Should You Repair Your Roof or Sell As-Is?

Updated on December 30th, 2021

Reading Time: 4 minutes

Chad Dierickx is a Redfin Listing Agent in Seattle.

Damaged Roof
If your roof is beyond its useful life, then you should replace it before you sell. But there’s a lot to consider if it only needs minor repairs.

Just once, I’d like a homeowner to call me and say: “A meteorite punched a gigantic hole in my roof. Do I need to repair my roof before selling?”

Not only would that be a pretty amazing story, but I’d have a much easier time answering with: “Yes, of course you should repair that giant, gaping hole in your roof! Then again, if you market the home as a tear-down, there’s a case for not doing any work (but the property will understandably sell for less).”

Unfortunately, the average homeowner who is thinking about selling is probably trying to rationalize a roof situation that isn’t quite as clear-cut: Will replacing those shingles really factor into my home sale? Do buyers really care about that moss? Do I really need to repair my 20-year-old roof or can I sell as-is?

Those are more challenging questions to answer. If you’re wringing your hands in indecision, then read on…

What’s the big deal, anyway?

A rooftop in serious disrepair can be costly to fix and ranks pretty low on the list of “fun things to spend your money on” for any homeowner. Because a major rooftop repair can cost thousands of dollars, it easily becomes a negotiating point in a home sale. Savvy sellers know that if they don’t fix their roof (and it needs it), buyers will expect to pay less; however, there are only a few types of renovations that reliably earn every dollar back when the home does sell. This year, Remodeling Magazine reports that return on investment for a roof replacement averages 53.4% for a full replacement and 61.7% for a minor rehab.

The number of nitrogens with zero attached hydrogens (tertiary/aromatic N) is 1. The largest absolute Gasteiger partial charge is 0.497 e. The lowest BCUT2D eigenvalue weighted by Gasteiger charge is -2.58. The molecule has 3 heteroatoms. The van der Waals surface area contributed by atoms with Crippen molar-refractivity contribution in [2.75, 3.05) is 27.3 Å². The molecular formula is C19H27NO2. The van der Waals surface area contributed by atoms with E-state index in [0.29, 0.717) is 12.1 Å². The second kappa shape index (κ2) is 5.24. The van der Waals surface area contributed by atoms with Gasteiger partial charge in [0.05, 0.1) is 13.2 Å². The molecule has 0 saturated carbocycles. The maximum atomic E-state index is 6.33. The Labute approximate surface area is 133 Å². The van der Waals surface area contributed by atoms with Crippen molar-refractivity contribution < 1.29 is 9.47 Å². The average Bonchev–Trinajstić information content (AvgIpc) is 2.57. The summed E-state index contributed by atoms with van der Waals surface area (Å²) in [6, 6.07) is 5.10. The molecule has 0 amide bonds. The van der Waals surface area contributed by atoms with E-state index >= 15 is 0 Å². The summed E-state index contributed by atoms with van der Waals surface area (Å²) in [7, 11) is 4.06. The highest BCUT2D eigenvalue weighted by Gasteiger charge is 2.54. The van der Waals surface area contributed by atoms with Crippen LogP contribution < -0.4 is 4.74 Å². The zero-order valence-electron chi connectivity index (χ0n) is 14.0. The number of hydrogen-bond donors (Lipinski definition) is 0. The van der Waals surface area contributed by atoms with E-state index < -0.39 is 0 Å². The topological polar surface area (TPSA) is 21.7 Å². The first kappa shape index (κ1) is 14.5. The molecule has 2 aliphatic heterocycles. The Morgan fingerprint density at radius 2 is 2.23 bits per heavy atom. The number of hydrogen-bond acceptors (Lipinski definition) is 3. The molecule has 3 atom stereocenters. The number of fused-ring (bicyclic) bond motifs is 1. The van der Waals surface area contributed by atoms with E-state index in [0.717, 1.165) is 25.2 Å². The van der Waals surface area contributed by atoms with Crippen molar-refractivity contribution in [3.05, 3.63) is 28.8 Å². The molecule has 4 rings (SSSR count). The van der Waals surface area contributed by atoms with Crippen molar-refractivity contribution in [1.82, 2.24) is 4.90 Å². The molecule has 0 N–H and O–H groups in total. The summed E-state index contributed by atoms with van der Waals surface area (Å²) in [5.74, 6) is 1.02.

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So, how do I decide?

Your best bet is to figure out where you stand by taking stock of your home, the current market, and nearby sales activity. As with any major system in your home (electrical, plumbing, appliances, etc.), you should know everything you possibly can before listing your home for sale. Get an inspection from a local service provider before listing your home to get a clear picture of what might be an issue for potential buyers (and lenders, if there’s financing involved). If the inspection reveals there are potential issues with the roof — from minor to major — then you need to ask yourself a few more questions. (See more about what fixes are mandatory after a home inspection.)

Wood shake roof
This wood shake roof is thoroughly overgrown with moss, a common problem with older wood shake roofs, especially in rainy climates.
(Photo via Robert Wittenberg and HomeFront Inspection, LLC)

What’s the damage? 

If your inspection reveals there are issues with the roof, bring in an expert to tell you how much repairs will cost. Costs can vary by provider, so it’s best to talk to two or three local roofing specialists to get a range of quotes. Knowing the cost will tell you if you can afford to take action, but also how much is reasonable to adjust the sales price by if you choose to do nothing and it factors into a buyer’s negotiation over final price.

Why would I choose to spend money on the repairs?